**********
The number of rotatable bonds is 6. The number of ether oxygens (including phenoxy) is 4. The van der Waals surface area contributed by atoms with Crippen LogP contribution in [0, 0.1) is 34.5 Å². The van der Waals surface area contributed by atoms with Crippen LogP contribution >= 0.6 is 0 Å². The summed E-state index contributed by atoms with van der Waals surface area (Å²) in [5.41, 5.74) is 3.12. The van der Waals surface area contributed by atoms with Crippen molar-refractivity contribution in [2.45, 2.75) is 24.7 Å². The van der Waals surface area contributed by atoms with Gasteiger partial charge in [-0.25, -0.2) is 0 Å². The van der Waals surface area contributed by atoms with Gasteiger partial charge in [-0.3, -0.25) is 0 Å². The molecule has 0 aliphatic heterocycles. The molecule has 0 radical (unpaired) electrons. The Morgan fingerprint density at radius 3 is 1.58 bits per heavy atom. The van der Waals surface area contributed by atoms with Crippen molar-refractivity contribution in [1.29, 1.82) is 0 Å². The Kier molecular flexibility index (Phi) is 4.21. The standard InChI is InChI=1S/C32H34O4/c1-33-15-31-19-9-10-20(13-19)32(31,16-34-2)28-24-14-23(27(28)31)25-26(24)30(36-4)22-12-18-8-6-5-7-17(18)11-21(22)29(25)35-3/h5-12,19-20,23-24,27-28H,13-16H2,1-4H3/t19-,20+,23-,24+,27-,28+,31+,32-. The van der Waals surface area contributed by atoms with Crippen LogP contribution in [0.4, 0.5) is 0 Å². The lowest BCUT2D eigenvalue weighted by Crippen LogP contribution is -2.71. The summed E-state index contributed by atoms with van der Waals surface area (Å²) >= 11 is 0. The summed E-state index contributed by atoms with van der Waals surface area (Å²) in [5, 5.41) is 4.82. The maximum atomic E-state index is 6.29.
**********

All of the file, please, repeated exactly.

The number of rotatable bonds is 6. The number of ether oxygens (including phenoxy) is 4. The van der Waals surface area contributed by atoms with Crippen LogP contribution in [0, 0.1) is 34.5 Å². The van der Waals surface area contributed by atoms with Crippen LogP contribution >= 0.6 is 0 Å². The summed E-state index contributed by atoms with van der Waals surface area (Å²) in [5.41, 5.74) is 3.12. The van der Waals surface area contributed by atoms with Crippen molar-refractivity contribution in [2.45, 2.75) is 24.7 Å². The van der Waals surface area contributed by atoms with Gasteiger partial charge in [-0.25, -0.2) is 0 Å². The van der Waals surface area contributed by atoms with Gasteiger partial charge in [-0.3, -0.25) is 0 Å². The molecule has 0 aliphatic heterocycles. The molecule has 0 radical (unpaired) electrons. The Morgan fingerprint density at radius 3 is 1.58 bits per heavy atom. The van der Waals surface area contributed by atoms with Crippen molar-refractivity contribution in [1.29, 1.82) is 0 Å². The Kier molecular flexibility index (Phi) is 4.21. The standard InChI is InChI=1S/C32H34O4/c1-33-15-31-19-9-10-20(13-19)32(31,16-34-2)28-24-14-23(27(28)31)25-26(24)30(36-4)22-12-18-8-6-5-7-17(18)11-21(22)29(25)35-3/h5-12,19-20,23-24,27-28H,13-16H2,1-4H3/t19-,20+,23-,24+,27-,28+,31+,32-. The van der Waals surface area contributed by atoms with Crippen LogP contribution in [0.4, 0.5) is 0 Å². The lowest BCUT2D eigenvalue weighted by Crippen LogP contribution is -2.71. The summed E-state index contributed by atoms with van der Waals surface area (Å²) >= 11 is 0. The summed E-state index contributed by atoms with van der Waals surface area (Å²) in [5, 5.41) is 4.82. The maximum atomic E-state index is 6.29.